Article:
For a child travelling with only one parent you will need your childs passport, unabridged birth certificate and a signed affidavit or court order stating that the other parent is aware that the child is travelling and has given permission for the child to travel. If one of the parents has passed away a death certificate will suffice.

Child travelling with a guardian:

For a child travelling with a guardian the child will need to have a passport, unabridged birth certificate and an affidavit or court order signed by both parents allowing permission for the child to travel. In the event that both parents have passed away a death certificate for both deceased parents must be used.

Unaccompanied child: 

If your child is travelling unaccompanied the situation is slightly more complicated. You will still need the passport, unabridged birth certificate and affidavit or court order stating the child has permission to travel. To add to this you will need contact details of the person receiving the child, as well as a certified copy of their ID or passport and their physical address.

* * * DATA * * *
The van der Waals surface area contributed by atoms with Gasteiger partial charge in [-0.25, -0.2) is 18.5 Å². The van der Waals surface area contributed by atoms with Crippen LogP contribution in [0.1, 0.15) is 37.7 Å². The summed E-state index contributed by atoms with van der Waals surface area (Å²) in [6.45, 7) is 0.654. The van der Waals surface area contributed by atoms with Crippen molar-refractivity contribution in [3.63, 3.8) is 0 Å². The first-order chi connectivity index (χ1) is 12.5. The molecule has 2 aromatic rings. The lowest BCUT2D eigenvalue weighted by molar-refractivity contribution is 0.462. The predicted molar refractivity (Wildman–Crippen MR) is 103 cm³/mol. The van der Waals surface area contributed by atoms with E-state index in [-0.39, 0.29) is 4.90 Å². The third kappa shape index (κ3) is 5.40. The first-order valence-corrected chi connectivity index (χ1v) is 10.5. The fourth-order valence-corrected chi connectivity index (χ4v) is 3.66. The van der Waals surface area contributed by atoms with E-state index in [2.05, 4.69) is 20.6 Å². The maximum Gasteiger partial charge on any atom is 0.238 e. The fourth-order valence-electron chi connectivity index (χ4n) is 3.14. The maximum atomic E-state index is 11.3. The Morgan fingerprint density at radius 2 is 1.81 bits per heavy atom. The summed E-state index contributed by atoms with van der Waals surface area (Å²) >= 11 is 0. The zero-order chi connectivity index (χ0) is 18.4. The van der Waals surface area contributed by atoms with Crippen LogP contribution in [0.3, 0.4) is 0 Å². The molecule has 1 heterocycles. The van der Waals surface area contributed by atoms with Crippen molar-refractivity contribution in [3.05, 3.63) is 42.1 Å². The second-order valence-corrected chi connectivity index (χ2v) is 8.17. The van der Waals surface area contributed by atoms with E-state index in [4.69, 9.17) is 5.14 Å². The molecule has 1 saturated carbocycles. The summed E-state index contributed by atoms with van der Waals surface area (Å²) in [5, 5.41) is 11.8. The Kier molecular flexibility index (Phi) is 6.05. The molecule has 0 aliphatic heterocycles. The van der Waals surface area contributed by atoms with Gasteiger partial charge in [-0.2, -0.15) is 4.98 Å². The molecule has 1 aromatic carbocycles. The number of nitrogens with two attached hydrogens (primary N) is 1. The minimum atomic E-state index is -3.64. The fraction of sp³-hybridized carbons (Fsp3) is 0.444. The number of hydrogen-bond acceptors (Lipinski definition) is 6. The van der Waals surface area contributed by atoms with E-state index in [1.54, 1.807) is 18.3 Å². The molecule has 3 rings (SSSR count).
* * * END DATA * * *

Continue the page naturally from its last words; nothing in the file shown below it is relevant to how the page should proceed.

For more information for the documentation you will need and the process of applying for an unabridged birth certificate please click here.

Thank you for watching, if you have any other travel related questions please ask them in the comments below and we might make them into a video next time. Don’t forget to subscribe to our channel by clicking here.



Our Readers Comments

  1. Good Morning

    My 14 year old South African son will be flying with his sister and friends to Durban from OR Tambo International during December 2019. What documentation does he need to travel as a minor child?

    • Hi Pam,

      Thanks for getting in touch.

      Please contact the airline your son will be travelling with direct. Each airline has different policies on what documentation will be needed.

      They will be able to provide you with what documents they require for an unaccompanied travelling with them.

  2. Can my wife who has a South African passport travel to the UK with my child who has a Canadian passport and an unabridged South African birth certificate (and an affidavit giving permission from me of course)?